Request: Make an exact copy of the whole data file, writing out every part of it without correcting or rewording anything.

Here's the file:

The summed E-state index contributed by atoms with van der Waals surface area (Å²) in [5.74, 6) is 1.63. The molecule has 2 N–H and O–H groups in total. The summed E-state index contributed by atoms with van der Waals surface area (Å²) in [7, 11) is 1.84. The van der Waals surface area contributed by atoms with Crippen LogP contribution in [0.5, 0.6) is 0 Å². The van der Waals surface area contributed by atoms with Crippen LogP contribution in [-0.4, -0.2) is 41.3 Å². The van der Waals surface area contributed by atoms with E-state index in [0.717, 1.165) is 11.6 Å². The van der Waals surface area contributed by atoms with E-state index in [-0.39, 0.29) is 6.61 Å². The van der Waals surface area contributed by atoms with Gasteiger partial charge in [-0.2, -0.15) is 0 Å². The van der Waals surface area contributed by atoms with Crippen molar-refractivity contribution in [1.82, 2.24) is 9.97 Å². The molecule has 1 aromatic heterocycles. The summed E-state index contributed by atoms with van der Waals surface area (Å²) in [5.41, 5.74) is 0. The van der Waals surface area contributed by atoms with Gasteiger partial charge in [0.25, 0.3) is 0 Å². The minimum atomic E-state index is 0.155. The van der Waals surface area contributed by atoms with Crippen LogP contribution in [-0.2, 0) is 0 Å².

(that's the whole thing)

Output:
The summed E-state index contributed by atoms with van der Waals surface area (Å²) in [5.74, 6) is 1.63. The molecule has 2 N–H and O–H groups in total. The summed E-state index contributed by atoms with van der Waals surface area (Å²) in [7, 11) is 1.84. The van der Waals surface area contributed by atoms with Crippen LogP contribution in [0.5, 0.6) is 0 Å². The van der Waals surface area contributed by atoms with Crippen LogP contribution in [-0.4, -0.2) is 41.3 Å². The van der Waals surface area contributed by atoms with E-state index in [0.717, 1.165) is 11.6 Å². The van der Waals surface area contributed by atoms with E-state index in [-0.39, 0.29) is 6.61 Å². The van der Waals surface area contributed by atoms with Gasteiger partial charge in [-0.2, -0.15) is 0 Å². The van der Waals surface area contributed by atoms with Crippen molar-refractivity contribution in [1.82, 2.24) is 9.97 Å². The molecule has 1 aromatic heterocycles. The summed E-state index contributed by atoms with van der Waals surface area (Å²) in [5.41, 5.74) is 0. The van der Waals surface area contributed by atoms with Gasteiger partial charge in [0.25, 0.3) is 0 Å². The minimum atomic E-state index is 0.155. The van der Waals surface area contributed by atoms with Crippen LogP contribution in [-0.2, 0) is 0 Å².